The beautiful Oulu Cathedral stands in Oulu’s monumental centre, on the same site where several church buildings were located over the centuries, with the oldest dating back to the late sixteenth century. The wooden church that was built on the site in the 1610s was replaced by a cathedral designed by Daniel Hagman of Sweden and completed in 1777. The cathedral, built of natural stone, was so big that all the 2,400 inhabitants of Oulu could fit in it at the same time!
Throughout the centuries, densely built wooden towns were vulnerable to urban fires. The Oulu fire of 1822 completely destroyed the wooden structures of the cathedral. The movable property was saved in time, and the fire left only the stone walls standing. The current stone cathedral was completed in 1832 according to the neoclassical designs of C. L. Engel. The most notable work of art in the cathedral is the portrait of Johannes Messenius, painted in 1611.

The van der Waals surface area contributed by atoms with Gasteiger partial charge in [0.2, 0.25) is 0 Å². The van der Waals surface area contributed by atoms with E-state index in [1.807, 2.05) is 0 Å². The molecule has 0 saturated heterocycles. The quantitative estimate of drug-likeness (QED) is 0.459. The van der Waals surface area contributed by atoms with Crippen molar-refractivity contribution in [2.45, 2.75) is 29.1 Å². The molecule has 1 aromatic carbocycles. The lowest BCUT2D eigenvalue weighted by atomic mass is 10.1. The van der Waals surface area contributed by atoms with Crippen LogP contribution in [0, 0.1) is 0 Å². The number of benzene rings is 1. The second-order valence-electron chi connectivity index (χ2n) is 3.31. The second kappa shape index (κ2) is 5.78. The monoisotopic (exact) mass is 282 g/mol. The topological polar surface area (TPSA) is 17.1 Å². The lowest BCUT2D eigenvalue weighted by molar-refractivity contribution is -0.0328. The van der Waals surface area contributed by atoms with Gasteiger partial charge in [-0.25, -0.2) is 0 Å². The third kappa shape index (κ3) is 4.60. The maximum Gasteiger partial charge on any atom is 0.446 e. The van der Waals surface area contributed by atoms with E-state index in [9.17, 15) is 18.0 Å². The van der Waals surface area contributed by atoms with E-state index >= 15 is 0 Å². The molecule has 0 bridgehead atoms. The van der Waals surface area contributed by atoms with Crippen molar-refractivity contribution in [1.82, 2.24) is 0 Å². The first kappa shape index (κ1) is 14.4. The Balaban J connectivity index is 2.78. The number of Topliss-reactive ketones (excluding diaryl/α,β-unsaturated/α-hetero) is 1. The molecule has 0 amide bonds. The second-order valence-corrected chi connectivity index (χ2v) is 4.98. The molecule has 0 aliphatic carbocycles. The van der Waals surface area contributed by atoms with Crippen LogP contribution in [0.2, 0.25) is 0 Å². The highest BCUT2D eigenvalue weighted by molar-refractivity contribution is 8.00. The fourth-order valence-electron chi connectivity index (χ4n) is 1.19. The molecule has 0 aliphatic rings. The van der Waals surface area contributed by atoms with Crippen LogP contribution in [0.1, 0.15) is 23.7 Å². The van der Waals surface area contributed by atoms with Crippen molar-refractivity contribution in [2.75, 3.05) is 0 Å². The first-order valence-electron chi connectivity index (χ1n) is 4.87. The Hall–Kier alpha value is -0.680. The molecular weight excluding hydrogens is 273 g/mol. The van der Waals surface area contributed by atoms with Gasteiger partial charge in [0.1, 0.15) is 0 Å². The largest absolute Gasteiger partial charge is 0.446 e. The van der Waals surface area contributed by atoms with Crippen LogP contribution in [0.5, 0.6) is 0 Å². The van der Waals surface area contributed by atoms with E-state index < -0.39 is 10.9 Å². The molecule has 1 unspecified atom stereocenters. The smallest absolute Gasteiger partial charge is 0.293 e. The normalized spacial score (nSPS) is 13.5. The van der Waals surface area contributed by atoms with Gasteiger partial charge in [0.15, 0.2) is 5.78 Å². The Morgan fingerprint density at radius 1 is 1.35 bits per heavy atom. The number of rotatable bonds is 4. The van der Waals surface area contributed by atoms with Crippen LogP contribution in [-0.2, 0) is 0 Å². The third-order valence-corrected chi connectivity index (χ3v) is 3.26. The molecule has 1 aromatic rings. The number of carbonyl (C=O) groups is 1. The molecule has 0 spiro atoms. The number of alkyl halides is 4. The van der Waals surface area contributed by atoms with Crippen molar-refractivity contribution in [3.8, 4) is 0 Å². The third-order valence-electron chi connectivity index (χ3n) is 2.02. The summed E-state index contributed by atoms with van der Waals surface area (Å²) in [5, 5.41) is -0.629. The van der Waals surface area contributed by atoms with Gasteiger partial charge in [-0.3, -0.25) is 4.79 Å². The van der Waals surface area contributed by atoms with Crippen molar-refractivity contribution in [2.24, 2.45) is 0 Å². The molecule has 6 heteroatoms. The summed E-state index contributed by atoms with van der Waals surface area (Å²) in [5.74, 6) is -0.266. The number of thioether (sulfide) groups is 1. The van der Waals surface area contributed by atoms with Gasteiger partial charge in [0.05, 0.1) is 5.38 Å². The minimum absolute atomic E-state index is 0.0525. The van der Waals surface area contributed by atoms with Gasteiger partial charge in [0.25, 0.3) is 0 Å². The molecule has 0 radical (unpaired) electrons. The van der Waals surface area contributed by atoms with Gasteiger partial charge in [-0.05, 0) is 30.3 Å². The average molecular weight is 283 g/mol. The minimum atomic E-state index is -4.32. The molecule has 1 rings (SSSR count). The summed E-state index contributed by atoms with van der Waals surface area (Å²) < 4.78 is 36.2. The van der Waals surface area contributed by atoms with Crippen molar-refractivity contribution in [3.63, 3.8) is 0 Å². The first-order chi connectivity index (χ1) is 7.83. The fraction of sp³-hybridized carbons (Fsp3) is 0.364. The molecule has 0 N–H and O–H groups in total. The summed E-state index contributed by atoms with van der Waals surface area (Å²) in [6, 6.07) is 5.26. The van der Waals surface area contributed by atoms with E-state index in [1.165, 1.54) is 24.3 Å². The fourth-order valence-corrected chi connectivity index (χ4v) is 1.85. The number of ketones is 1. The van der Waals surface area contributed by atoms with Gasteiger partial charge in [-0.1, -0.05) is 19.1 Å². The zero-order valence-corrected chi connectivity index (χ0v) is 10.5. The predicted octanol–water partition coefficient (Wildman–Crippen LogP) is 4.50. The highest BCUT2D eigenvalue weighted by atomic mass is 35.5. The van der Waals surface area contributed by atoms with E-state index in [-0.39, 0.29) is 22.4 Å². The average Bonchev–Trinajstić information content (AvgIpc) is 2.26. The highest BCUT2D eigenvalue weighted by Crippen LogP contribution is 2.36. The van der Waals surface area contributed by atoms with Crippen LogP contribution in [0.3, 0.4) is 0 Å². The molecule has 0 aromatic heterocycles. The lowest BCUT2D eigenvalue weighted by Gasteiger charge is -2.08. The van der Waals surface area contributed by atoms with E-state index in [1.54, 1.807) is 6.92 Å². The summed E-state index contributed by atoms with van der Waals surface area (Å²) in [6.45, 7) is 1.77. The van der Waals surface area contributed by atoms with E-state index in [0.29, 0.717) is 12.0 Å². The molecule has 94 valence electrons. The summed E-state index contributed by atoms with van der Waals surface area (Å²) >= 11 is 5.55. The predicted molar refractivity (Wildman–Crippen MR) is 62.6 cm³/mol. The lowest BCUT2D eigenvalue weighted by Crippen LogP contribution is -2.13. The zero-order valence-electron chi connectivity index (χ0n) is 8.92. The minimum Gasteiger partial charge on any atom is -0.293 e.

Among the cloud cherry trees in the garden is the Pikku-Sofia church for children. It is a model of Oulu’s very first wooden church from the late sixteenth century.
This church is part of the Oulujoki Pilgrimage route. Read more from the web page!